The US-led multinational Combined Maritime Forces (CMF) has established a new task force to train partner navies and improve operational capabilities for countries in the Middle East region, with likely a key focus on maritime security in the Gulf, Gulf of Oman, and Red Sea.

During a ceremony at US 5th Fleet headquarters at Mina Salman in Bahrain to stand up Combined Task Force (CTF) 154, it was stated that the force would lead multinational maritime training at locations across the Middle East to enable more CMF partner nations to participate in training opportunities “without ships or aircraft”.

CTF 154 is commanded by a US Navy captain who will build and lead a multinational staff, while another nation will assume command in Q3/4 this year. CTF 154’s core staff will be augmented by CMF partners during training opportunities, revealed a US Navy Central Command (NAVCENT) release on 22 May.

In recent days, CTF 154 is hosting Exercise Compass Rose in Bahrain, with more than 50 participants from Bahrain, Kuwait, Oman, Pakistan, Saudi Arabia, the UK and US began arriving to attend courses on first aid and vessel boarding procedures.

According to the DoD CTF 154 will organise training events around five core areas: maritime awareness, maritime law, maritime interdiction, maritime rescue and assistance, and leadership development. Each training opportunity will be tailored to meet partner requests ranging from basic to advanced levels.

CMF is the largest multinational naval partnership in the world, with 38 nations committed to upholding the international rules-based order at sea.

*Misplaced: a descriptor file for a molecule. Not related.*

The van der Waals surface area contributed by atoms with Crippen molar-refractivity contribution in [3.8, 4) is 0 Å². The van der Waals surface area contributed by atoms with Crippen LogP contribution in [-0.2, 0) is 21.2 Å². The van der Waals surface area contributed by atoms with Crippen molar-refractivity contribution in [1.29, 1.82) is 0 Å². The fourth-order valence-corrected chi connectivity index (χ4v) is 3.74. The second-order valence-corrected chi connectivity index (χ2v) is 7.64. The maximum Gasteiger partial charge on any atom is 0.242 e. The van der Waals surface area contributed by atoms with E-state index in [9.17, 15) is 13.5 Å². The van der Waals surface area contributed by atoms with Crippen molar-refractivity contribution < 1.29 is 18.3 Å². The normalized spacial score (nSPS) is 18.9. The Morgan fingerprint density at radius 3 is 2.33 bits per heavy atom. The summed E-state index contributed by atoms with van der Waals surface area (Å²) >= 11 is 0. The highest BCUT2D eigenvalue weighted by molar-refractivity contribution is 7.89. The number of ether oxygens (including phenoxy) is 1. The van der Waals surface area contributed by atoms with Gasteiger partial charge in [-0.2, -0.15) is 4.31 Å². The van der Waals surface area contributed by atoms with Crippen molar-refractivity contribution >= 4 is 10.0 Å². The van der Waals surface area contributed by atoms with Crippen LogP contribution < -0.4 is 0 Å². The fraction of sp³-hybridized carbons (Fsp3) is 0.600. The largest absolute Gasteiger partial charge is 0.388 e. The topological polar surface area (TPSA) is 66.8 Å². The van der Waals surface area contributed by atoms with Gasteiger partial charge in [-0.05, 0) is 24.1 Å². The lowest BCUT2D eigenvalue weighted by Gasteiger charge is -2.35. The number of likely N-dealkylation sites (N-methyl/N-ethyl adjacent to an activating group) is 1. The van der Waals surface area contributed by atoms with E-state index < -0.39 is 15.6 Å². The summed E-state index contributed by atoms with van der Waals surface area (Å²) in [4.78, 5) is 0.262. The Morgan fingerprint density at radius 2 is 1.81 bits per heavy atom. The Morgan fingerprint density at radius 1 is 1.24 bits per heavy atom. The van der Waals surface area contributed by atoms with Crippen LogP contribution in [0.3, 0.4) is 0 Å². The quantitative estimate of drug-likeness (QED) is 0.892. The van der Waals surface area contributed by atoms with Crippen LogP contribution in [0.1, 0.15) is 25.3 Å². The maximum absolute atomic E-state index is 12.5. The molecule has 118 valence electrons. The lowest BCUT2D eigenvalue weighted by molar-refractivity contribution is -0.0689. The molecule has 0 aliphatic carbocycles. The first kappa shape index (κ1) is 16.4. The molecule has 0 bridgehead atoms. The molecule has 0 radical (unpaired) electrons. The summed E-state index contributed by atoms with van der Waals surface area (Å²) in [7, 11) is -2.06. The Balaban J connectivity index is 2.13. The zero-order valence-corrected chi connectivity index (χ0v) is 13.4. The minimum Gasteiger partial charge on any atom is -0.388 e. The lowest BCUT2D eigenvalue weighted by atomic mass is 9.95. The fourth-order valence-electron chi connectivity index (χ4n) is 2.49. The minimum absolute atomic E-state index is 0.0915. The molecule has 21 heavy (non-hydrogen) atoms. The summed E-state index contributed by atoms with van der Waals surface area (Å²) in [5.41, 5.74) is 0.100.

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CMF’s other task forces include CTF 150 that focuses on maritime security in the Gulf of Oman and Indian Ocean; CTF 151, which leads regional counter-piracy efforts; CTF 152, dedicated to maritime security in the Arabian Gulf; and CTF 153 in the Red Sea.

Maritime security issues focus on Iran

The US maritime presence in the Gulf region is centred on the US Fifth Fleet, based out of Mina Salman in Bahrain, with countries such as the UK also maintaining a naval operating base in the tiny Gulf state.

A key threat identified by the US and UK forces operating in the region is that of Iran, which utilises its paramilitary Iranian Revolutionary Guard Corps (IRGC) as an asymmetric counterweight to the conventional naval power of the US Fifth Fleet.

In early May, the IRGC Navy (IRGCN) seizes an oil tanker in transit through the Strait of Hormuz, coming days after a previous seizure of a Marshall-Islands-flagged vessel in regional waters.

Situated at the entrance to the Gulf, the Strait of Hormuz is a narrow choke point through which a significant proportion of the world’s oil and gas passes through each day, with countries such as Qatar and the UAE heavily dependent on the route. The route narrows so that the territorial waters of Oman and Iran meet, with recognised transit corridors maintaining the flow of traffic.

The oil tanker had departed Dubai and was heading towards Fujairah, on the other side of the strait in the Arabian Gulf when, according to NAVCENT, “a dozen fast-attack craft swarmed the vessel”, and the IRGCN subsequently “forced the oil tanker to reverse course” and head towards the Iranian territorial waters off the coast of Bandar Abbas, Iran.